Profits from the sales of our CJL Recipe Booklet and T-shirts (see our CJL Store at cleanjordanlake.org) provided an additional $400 bringing the total income for 2013 to $4,200.  Of this, we need to reserve about $2,500 for operating expenses such as supply storage unit rental, liability insurance and website management.  A pre-owned pontoon boat is estimated at $5,000 so we have a long way yet to go.

If you can help Santa, we would be grateful.

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Princess Y Volunteers Remove Trash at Crosswinds Campground

DSC_0766-LThe Princess Y-Guide Program was developed by the YMCA as a way to support the father’s vital role as teacher, counselor and friend to his 6-9 year-old daughter.

The Waco Tribe of the Chapel Hill Y-Princesses wanted to clean an area of Jordan Lake for their service project, so Phil Rodgers, chief of the tribe, worked to develop the event with Van Murray a CJL coordinator.  On November 10th, 11 Dads brought their 13 daughters to Crosswinds Campground for a “hands on” introduction to environmental stewardship.

image_6Several unique organizational challenges were successfully met in hosting our first event with such young children.  We found a cleanup site where terrain was not difficult, provided smaller than usual trash bags and the volunteers brought small gloves.

The group focused on the most trashed area which is to the west of boat ramps extending up to edge of Farrington Rd.  Like other areas of shoreline at the southern end of the lake, rainfall events not only cause the lake level to rise but also to bring the trash up into the woods, especially in low lying areas.

DSC_0752-LPhil Rodgers said  ”I was extremely pleased with the involvement of our Tribe, and how enthusiastic all the girls were to get the work done.  Afterward, we enjoyed snacks at the Crosswinds Boating Center marina and went out on a pontoon boat for a few short rides with rental donated by Crosswinds Boating Center.  All our girls and Dads had a great time and I think they feel like they really contributed to helping keep our land looking good.”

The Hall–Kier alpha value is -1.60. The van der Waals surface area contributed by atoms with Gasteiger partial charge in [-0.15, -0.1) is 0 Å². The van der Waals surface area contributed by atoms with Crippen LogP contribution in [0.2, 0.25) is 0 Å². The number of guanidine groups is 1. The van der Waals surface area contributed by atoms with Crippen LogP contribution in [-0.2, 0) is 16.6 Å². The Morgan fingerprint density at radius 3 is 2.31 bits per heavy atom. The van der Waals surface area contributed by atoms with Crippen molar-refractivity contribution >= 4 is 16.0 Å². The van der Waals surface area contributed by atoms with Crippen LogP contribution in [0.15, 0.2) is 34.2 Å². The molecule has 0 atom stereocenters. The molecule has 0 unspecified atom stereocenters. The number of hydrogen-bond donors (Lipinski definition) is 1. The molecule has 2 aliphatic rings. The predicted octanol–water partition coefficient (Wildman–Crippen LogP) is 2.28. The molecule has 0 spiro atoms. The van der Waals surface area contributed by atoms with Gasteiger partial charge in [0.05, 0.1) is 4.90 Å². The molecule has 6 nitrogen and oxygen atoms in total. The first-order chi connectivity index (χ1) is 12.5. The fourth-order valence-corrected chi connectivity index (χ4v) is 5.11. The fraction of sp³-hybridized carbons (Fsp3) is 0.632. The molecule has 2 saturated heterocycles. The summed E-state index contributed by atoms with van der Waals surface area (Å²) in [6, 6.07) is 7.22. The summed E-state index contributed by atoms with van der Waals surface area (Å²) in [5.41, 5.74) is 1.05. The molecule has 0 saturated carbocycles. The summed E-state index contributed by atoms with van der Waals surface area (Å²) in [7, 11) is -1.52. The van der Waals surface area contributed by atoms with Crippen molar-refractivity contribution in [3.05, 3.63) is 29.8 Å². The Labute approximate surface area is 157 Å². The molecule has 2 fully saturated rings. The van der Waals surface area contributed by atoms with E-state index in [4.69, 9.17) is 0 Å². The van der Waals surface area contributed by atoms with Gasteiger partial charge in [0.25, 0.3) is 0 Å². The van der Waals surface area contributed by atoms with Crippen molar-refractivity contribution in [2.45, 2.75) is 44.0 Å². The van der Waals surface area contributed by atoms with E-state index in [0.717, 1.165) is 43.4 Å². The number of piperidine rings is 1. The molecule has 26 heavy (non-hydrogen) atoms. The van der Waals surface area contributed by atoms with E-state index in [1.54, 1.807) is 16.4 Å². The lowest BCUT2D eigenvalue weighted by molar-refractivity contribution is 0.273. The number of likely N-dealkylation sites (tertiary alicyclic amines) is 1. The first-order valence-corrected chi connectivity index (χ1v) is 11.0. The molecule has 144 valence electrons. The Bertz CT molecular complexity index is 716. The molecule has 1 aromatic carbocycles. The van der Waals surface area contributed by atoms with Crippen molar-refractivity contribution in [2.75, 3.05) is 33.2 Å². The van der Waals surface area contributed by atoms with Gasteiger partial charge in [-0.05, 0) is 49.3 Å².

image_9These young volunteers and their Dads collected about 15 bags of trash, a large plastic bench, a rug and plastic spools.  Congratulations for a job well done!

GSK’s Orange Day Provides Halloween Treat for Jordan Lake

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Volunteers being ferried to Wilderness Island

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Trash loaded for hauling back to Corps’ bulkhead off Jordan Dam Rd.

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Just a small sample of the trash load found at Wilderness Island

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Sesame Street’s Oscar the Grouch and children’s play furniture among the trash

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Unloading trash and tires at Corps’ bulkhead – lots of hard work

Taking advantage of perfect weather on October 31,  a large group of GlaxoSmithKline’s (GSK) employees returned for their fourth annual Orange Day of community service to help clean up Jordan Lake’s shoreline.

Nathan Rohner, GSK’s sustainability manager for the United States and organizer of the annual event, said, “Each year our employees look forward to a morning at the lake to do their part in restoring its natural beauty. It’s hard but visibly satisfying work to remove trash from the shoreline.”

About 75 employee volunteers wore their Orange Day shirts as part of GSK’s worldwide community day of service.  Pontoon boats and operators donated by Crosswinds Boating Center, Jordan Lake Water Sports and the Army Corps of Engineers ferried  them about two miles from the US Army Corps’ Visitor Assistance Center to coves along Wilderness Island.

During the cleanup, they removed about 360 bags of trash, 280 tires and an assortment of large items, including children’s plastic play furniture and a large rusty propane tank.  To celebrate the fruits of their labor, they enjoyed a delicious lunch at the Corps’ Visitor Assistance Center purchased by GSK from Angelina’s Kitchen in Pittsboro.

We know that GSK employees at RTP have a choice for performing their community service and we are so pleased they again chose to work with us.  The energy level of these volunteers is fantastic.  In last four years, 350 GSK volunteers have participated. They have removed about 15 tons of trash and 800 tires.

Annual NC Big Sweep Cleanup Undeterred by Government Shutdown